“We’ve sort of operated at a deficit of not really ever knowing what’s been done before us, so I do go to the effort of putting in the recitals, what goes on when we close the street, or a portion of the street, and why things are being done and the reasoning,” said Todd. 

Next the governing body discussed the status of their request for qualifications for engineering services for the Marfa and Presidio County Museum. The only company that responded to the RFQ was INSIGHT Structures, said Roane. Councilmember Ben-Yehuda said he wasn’t aware of the company but local adobe experts Joey Benton and MUDLAB were familiar with their work. INSIGHT Structures has previously worked on old adobe buildings in the area, said Ben-Yehuda. The city’s plan is to work with an engineer to assess the aging adobe in order to develop a plan which will then be used to put out an RFP for construction services. 

The engineering scope of the project is small, said Roane, and the company will likely spend only an afternoon reviewing the building. Council approved the RFQ, with the fees for the work yet to be determined and subject to negotiation. The city budgeted $218,556.51 for museum repairs this fiscal year. 

Next up regarding the museum, council discussed the possibility of creating a long term lease in order to allow for the site to be a part of the forthcoming nationally-recognized Central Historic District designation, which would make it eligible for franchise tax credits on restoration projects. Because the building is city-owned it is currently ineligible for the historic register and the accompanying tax credit program. The matter first came up at a previous meeting in early March, and since then Councilmember Ben-Yehuda, who is spearheading the initiative, spoke with museum board members to introduce them to the idea.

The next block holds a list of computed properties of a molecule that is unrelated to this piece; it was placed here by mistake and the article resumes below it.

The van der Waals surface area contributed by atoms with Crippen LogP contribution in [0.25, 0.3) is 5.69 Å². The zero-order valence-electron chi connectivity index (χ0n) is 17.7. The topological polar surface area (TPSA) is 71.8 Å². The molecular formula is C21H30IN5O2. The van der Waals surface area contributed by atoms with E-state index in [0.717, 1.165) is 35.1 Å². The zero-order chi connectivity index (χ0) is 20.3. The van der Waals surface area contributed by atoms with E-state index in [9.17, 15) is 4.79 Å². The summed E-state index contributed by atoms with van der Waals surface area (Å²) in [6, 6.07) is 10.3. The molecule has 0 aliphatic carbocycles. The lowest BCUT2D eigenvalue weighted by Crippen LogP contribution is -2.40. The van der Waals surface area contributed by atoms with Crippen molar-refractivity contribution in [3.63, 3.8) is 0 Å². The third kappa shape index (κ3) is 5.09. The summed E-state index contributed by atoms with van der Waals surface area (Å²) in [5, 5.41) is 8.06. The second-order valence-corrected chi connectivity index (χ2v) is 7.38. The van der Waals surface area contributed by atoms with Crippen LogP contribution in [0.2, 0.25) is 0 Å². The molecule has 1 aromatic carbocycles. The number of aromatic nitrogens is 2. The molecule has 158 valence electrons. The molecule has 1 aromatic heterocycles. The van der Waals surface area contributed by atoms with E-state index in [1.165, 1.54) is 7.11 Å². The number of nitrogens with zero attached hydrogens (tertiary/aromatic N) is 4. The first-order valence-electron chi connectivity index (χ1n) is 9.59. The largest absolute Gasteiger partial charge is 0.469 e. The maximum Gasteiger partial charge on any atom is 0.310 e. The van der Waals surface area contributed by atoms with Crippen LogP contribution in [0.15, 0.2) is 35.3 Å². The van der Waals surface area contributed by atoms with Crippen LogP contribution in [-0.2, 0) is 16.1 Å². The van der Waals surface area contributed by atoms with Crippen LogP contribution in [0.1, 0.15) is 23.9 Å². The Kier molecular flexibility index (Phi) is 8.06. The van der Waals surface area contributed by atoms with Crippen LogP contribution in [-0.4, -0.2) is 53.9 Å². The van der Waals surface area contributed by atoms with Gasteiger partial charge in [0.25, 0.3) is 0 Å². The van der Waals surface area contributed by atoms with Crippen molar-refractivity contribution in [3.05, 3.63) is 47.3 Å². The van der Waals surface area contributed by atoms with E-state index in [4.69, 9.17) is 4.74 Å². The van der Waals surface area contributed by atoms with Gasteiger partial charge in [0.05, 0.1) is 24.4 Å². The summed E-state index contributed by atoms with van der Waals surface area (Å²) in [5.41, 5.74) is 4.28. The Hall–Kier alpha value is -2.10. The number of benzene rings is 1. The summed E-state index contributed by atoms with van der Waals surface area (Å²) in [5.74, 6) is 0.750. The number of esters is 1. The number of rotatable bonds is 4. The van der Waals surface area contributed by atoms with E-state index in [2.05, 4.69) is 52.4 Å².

Marfa and Presidio County Board Member Terry Norman, who was present at the city council meeting, said the museum’s leadership was interested in the concept, but still on the fence and would hopefully have an answer as to whether they were on board by the next city council meeting. He said they were concerned a lease would put them on the hook for all repairs. While the city owns the historic structure, the museum’s day to day operations are run by the board, creating confusion about who is responsible for the maintenance of the building and to what degree.